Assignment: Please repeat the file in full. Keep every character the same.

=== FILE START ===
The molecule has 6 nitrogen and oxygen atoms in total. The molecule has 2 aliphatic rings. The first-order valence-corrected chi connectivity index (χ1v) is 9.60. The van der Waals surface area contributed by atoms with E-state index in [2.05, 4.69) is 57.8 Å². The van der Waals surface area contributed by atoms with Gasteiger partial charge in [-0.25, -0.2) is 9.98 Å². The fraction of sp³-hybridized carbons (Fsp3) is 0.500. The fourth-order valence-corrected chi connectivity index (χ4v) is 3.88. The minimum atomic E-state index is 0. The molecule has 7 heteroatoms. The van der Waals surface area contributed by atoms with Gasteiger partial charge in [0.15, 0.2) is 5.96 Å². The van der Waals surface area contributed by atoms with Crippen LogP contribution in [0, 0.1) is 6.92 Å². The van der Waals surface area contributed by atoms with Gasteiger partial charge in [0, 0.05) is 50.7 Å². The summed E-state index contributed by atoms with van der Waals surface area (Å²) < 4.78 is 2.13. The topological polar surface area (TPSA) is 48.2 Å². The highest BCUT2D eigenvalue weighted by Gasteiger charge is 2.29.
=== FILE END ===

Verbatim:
The molecule has 6 nitrogen and oxygen atoms in total. The molecule has 2 aliphatic rings. The first-order valence-corrected chi connectivity index (χ1v) is 9.60. The van der Waals surface area contributed by atoms with E-state index in [2.05, 4.69) is 57.8 Å². The van der Waals surface area contributed by atoms with Gasteiger partial charge in [-0.25, -0.2) is 9.98 Å². The fraction of sp³-hybridized carbons (Fsp3) is 0.500. The fourth-order valence-corrected chi connectivity index (χ4v) is 3.88. The minimum atomic E-state index is 0. The molecule has 7 heteroatoms. The van der Waals surface area contributed by atoms with Gasteiger partial charge in [0.15, 0.2) is 5.96 Å². The van der Waals surface area contributed by atoms with Crippen LogP contribution in [0, 0.1) is 6.92 Å². The van der Waals surface area contributed by atoms with Gasteiger partial charge in [0, 0.05) is 50.7 Å². The summed E-state index contributed by atoms with van der Waals surface area (Å²) < 4.78 is 2.13. The topological polar surface area (TPSA) is 48.2 Å². The highest BCUT2D eigenvalue weighted by Gasteiger charge is 2.29.